Friday, March 25, 2016
Clan of trees
When I left Minneapolis back in 2002, I said good bye to all the trees in my yard. There were only a few, but I felt a certain sense of guilt leaving them. I suppose the same anonymous hater troll that recently told me to use 'my big brain' and admit that my mother can not be a bird [because "God" wouldn't do that...good God, that's all I could think] will tell me trees don't feel or have any problem with us leaving them.
In that sense, I agree-but I do think trees feel and emit feelings.
Back in Minneapolis, the healer that I was working with to work out some issues, heard my lament-that I was sad to leave all the nature in my own backyard-and she said,
"Trees are a clan, they are connected all over the world."
I could visualize this, their roots creating intricate systems below us, communicating with each other, and perhaps soaking in our feelings as we walk above those roots, or touch their trunks. Now that we are leaving this Apifera for the Maine version soon, I am not afraid to say good-bye to the nature here, because it is connected to the Nature there. I suppose its just like talking to my mother through a tulip or a bird. It's an innate language. It's all one. While each tree is unique and has it's own resonance with my individual encounter with it, the trees here will be happy without me. That's all I want, for them to be okay and live out their time.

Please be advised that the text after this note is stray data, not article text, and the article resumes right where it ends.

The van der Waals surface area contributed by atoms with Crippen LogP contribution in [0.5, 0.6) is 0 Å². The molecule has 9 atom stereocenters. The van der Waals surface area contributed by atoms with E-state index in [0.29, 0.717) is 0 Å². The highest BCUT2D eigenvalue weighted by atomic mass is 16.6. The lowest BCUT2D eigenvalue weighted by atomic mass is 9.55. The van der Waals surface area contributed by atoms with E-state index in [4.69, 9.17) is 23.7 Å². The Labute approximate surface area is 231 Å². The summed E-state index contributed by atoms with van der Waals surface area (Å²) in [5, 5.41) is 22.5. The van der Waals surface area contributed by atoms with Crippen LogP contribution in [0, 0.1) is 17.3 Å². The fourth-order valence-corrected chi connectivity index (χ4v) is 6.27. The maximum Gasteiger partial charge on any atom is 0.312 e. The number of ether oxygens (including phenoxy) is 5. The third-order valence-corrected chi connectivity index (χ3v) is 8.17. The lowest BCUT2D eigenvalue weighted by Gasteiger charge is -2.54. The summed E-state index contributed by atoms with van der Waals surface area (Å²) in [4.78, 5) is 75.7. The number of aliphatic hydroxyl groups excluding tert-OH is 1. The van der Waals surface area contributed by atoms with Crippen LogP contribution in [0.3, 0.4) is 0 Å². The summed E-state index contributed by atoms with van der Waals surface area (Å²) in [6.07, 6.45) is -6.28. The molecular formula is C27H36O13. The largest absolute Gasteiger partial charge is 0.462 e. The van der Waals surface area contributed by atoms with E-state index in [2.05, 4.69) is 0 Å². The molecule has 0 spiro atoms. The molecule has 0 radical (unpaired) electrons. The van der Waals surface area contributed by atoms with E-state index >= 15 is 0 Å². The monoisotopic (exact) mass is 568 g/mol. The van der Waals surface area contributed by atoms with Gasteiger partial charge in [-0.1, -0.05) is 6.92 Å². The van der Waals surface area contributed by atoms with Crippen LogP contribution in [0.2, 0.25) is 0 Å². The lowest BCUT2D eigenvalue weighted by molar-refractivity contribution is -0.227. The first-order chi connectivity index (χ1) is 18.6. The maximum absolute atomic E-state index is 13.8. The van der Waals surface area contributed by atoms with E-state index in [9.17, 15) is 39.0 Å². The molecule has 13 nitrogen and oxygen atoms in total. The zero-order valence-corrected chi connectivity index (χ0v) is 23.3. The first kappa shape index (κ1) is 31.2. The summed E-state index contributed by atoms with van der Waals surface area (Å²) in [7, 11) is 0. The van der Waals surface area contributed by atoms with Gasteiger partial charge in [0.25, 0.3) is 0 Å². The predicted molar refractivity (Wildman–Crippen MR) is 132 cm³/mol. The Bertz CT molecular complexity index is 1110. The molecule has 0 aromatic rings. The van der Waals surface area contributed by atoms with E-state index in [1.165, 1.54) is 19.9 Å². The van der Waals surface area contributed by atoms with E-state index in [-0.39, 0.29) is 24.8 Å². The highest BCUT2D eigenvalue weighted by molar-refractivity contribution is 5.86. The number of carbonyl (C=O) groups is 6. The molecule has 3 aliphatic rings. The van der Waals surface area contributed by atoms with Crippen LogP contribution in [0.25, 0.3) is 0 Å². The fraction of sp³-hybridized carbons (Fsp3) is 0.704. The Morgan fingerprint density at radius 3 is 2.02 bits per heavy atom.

The old Doug Fir behind the house is the first thing I see when I wake up, unless Big Tony is sitting on my head, which is often the case. I love that tree. It has helped me through sad mornings when I awake to a hurt heart from memories that came in a dream, or it enlivens me on a spring dawn when the windows are open and the birds are dancing from one branch to the next. With the river song in the background, and a wind blowing, its boughs and the water create a beautiful symphony. In wind storms I've laid in bed, hoping it does not lose its power to bend in the gust. And when we worked in the hot months in the then young lavender fields, I anticipated the shade she would give me. I love that shadow and am always amazed at how long it's shadow is cast in the field.
I caught this photo the other day of the donkeys walking with the shadow of my tree friend. Somewhere in Maine the shadows are responding, or they are busy reacting to the sun there.